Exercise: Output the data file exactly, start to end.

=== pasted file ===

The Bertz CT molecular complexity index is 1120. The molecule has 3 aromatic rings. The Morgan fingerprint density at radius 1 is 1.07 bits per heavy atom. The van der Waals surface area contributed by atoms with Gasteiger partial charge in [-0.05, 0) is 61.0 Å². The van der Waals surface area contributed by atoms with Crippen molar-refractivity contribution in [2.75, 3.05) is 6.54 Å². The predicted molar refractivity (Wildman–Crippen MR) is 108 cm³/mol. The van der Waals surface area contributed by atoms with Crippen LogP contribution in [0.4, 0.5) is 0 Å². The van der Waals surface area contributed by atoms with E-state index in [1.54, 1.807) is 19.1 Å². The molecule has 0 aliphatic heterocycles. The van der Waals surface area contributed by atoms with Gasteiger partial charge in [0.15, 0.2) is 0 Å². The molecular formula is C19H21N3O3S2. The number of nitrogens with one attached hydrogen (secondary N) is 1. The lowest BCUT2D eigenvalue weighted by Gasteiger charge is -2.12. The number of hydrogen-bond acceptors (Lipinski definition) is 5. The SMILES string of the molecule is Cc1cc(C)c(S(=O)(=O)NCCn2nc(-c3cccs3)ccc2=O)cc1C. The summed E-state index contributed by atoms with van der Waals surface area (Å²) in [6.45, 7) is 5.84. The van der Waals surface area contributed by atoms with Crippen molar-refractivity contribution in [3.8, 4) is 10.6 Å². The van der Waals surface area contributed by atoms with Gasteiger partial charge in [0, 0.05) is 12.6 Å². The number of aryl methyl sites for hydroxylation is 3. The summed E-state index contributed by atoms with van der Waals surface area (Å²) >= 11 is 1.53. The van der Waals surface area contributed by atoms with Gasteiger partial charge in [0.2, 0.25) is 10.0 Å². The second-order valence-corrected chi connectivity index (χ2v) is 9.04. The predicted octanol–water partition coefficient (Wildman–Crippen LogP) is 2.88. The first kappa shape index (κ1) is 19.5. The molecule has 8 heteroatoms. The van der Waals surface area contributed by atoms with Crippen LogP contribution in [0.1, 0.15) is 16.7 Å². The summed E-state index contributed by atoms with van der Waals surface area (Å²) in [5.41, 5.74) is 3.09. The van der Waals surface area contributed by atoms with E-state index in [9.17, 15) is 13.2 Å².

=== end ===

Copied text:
The Bertz CT molecular complexity index is 1120. The molecule has 3 aromatic rings. The Morgan fingerprint density at radius 1 is 1.07 bits per heavy atom. The van der Waals surface area contributed by atoms with Gasteiger partial charge in [-0.05, 0) is 61.0 Å². The van der Waals surface area contributed by atoms with Crippen molar-refractivity contribution in [2.75, 3.05) is 6.54 Å². The predicted molar refractivity (Wildman–Crippen MR) is 108 cm³/mol. The van der Waals surface area contributed by atoms with Crippen LogP contribution in [0.4, 0.5) is 0 Å². The van der Waals surface area contributed by atoms with E-state index in [1.54, 1.807) is 19.1 Å². The molecule has 0 aliphatic heterocycles. The van der Waals surface area contributed by atoms with Gasteiger partial charge in [0.15, 0.2) is 0 Å². The molecular formula is C19H21N3O3S2. The number of nitrogens with one attached hydrogen (secondary N) is 1. The lowest BCUT2D eigenvalue weighted by Gasteiger charge is -2.12. The number of hydrogen-bond acceptors (Lipinski definition) is 5. The SMILES string of the molecule is Cc1cc(C)c(S(=O)(=O)NCCn2nc(-c3cccs3)ccc2=O)cc1C. The summed E-state index contributed by atoms with van der Waals surface area (Å²) in [6.45, 7) is 5.84. The van der Waals surface area contributed by atoms with Crippen molar-refractivity contribution in [3.8, 4) is 10.6 Å². The van der Waals surface area contributed by atoms with Gasteiger partial charge in [0, 0.05) is 12.6 Å². The number of aryl methyl sites for hydroxylation is 3. The summed E-state index contributed by atoms with van der Waals surface area (Å²) >= 11 is 1.53. The van der Waals surface area contributed by atoms with Gasteiger partial charge in [0.2, 0.25) is 10.0 Å². The second-order valence-corrected chi connectivity index (χ2v) is 9.04. The predicted octanol–water partition coefficient (Wildman–Crippen LogP) is 2.88. The first kappa shape index (κ1) is 19.5. The molecule has 8 heteroatoms. The van der Waals surface area contributed by atoms with Crippen LogP contribution in [0.1, 0.15) is 16.7 Å². The summed E-state index contributed by atoms with van der Waals surface area (Å²) in [5.41, 5.74) is 3.09. The van der Waals surface area contributed by atoms with E-state index in [9.17, 15) is 13.2 Å².